Wednesday morning, four days after the Earthquake in Nepal, and I am sitting in Pokhara’s Himalayan Java coffeeshop. A Western Starbucks mock-up, it’s got the best internet in town (quite possibly the country) so I’m up to the usual digital activities: some client’s website, some footage sifting, some Facebook, some YouTube comment moderation. I get up to use the toilet, opting to walk through the coffeeshop instead of across the balcony (in order to catch the eye of the cute barista, of course). I notice an unprofessional looking flyer-letter sitting on the coffee condiments table as I pass. I catch a glimpse and the overall vibe of the text looks interesting—but really have to urinate, so I hustle down to the toilets.
I stop and grab a flyer on the way back to my seat: there’s this guy, Simon, from Nova Scotia who is enlisting people to come join him on a grassroots relief effort to bring supplies to some rural villages close to the earthquake epicenter. The coffee is kicking in so I’m feeling the excited encouragement to give him a call and see if I can join him to document some goings-on after this natural disaster.
Let’s keep in mind that at this point I’m just in it for the footage. Donation and volunteer signs were all over town and groups were popping up all over Facebook. If the world knew just how many hundreds of ex-pats, backpackers and vacationing tourists ended up being denied the opportunity to help out after that earthquake, it would get a sense of just how slow and inefficient a lot of the global relief efforts turned out to be. (to be written about in part 3: basically the Nepali government wouldn’t allow any official help in until the Prime Minister and cronies had filled their pockets as best he could). I’m in it for the footage because I know my dollars and my manpower aren’t unique in this situation: but my filmmaking is.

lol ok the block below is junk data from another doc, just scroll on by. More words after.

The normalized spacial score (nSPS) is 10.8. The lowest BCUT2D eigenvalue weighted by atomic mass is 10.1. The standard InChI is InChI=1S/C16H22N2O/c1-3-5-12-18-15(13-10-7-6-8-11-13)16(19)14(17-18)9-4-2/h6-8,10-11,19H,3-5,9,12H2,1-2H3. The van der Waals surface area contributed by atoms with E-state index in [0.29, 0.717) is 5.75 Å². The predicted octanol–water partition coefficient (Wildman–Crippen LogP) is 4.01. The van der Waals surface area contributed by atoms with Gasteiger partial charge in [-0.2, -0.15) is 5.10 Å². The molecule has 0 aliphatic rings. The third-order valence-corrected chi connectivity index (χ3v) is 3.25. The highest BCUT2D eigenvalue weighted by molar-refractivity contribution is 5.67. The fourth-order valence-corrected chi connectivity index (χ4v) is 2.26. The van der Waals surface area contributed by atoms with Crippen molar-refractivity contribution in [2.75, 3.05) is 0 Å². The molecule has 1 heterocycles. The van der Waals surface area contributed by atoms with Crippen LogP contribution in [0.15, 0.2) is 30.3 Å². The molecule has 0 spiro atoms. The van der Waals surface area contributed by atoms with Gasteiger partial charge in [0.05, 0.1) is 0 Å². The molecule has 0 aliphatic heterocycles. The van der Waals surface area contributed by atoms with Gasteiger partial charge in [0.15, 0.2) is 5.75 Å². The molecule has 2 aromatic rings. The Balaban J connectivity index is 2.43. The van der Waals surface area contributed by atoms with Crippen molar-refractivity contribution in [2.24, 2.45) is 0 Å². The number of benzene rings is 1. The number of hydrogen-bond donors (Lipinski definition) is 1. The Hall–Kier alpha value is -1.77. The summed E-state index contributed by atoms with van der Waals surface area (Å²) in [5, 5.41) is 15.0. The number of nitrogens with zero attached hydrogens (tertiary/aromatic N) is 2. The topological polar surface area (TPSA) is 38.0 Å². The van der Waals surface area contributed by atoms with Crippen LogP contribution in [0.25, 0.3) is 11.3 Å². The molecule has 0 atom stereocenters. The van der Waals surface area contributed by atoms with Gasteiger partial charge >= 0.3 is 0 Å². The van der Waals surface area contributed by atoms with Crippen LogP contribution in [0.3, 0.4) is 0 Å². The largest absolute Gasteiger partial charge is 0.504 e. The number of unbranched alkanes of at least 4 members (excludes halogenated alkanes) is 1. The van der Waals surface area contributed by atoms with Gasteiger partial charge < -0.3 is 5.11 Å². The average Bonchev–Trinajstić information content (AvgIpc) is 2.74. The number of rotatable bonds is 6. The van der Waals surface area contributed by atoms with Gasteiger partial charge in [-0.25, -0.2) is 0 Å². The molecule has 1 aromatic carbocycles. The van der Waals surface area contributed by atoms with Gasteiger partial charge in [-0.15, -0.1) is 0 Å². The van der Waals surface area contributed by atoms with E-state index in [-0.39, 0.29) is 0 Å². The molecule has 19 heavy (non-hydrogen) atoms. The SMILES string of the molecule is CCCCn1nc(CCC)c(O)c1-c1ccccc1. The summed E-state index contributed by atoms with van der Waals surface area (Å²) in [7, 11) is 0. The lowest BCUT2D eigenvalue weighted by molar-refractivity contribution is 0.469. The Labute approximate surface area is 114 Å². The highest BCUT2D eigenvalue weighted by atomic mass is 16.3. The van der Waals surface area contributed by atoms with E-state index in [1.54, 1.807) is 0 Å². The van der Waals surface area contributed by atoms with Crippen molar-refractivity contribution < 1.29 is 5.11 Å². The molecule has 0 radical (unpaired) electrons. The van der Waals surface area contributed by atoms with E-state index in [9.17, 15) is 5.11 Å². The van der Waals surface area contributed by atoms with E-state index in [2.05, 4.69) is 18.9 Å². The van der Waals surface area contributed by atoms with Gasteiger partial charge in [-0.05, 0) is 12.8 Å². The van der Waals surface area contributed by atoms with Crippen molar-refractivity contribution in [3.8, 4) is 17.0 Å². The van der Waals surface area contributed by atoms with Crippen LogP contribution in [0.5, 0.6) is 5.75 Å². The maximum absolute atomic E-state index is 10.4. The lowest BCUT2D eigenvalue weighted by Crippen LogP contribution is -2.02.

“Can you be ready to go in five minutes?” Simon asks me over the phone.
“Uh, I guess?”
“OK, give the phone to the driver as soon as you’re in a taxi.”
Next thing I know I’m meeting the gang—a bunch of regulars (other digital nomads) of Himalayan Java that I had never spoken with but always saw around—and learning the situation. The group of them had raised almost $8000USD in three nights, collaborated in renting three jeeps, and maxed out on tarps, tents, rice, dal, medicines, and anything else they could think of to bring to the rural villagers that had, as of this point, not received any relief of any sort in the last five days since the quake.
I would come to learn that because of a fear of aftershocks that no one had begun to venture into the affected territories to help out—insubstantial rumors were circulating and no one knew if another big one was going to hit. Pseudoscientists were suddenly everywhere.
Halfway there we stop in Chitwan, where locals ask us which organization we’re with.
“None,” we respond.
“Thank you for helping Nepal.”
Paved road ends soon after the city of Gorkha. The main center for nearby affected villages, the whole city doesn’t seem to be too active (this would change intensely in a few days). Three hours into the hills, there’s some drama with the drivers who didn’t think it would be an eight hour trip.
“Be the hero!” Baba Jay insists. “Help your brethren!”
Night has fallen by the time we’ve reached what appears to be our destination region. The first village we stop at is alive and bustling with people who’d caught wind we were on our way. We offer up our tarps and tents but save the food and water since they say they’re fine at that front. I make some friends with the kids as I film the whole scene.
The next village, however, is quiet. As the predom, the district leader, leads us to where the townsfolk are sleeping, he explains how 90% of Ghyampesol’s infrastructure has been destroyed. We shine our flashlights on the destruction as we approach the clearing where the villagers are outside, sleeping.
“They’re homes have been destroyed. This is the only place they are safe to sleep.”
Our tears aren’t held back as we see the mass amounts of people laid out amongst each other—almost on top of one another. A woman had just given birth and was cold. Many didn’t have blankets, even more didn’t have sleeping mattresses.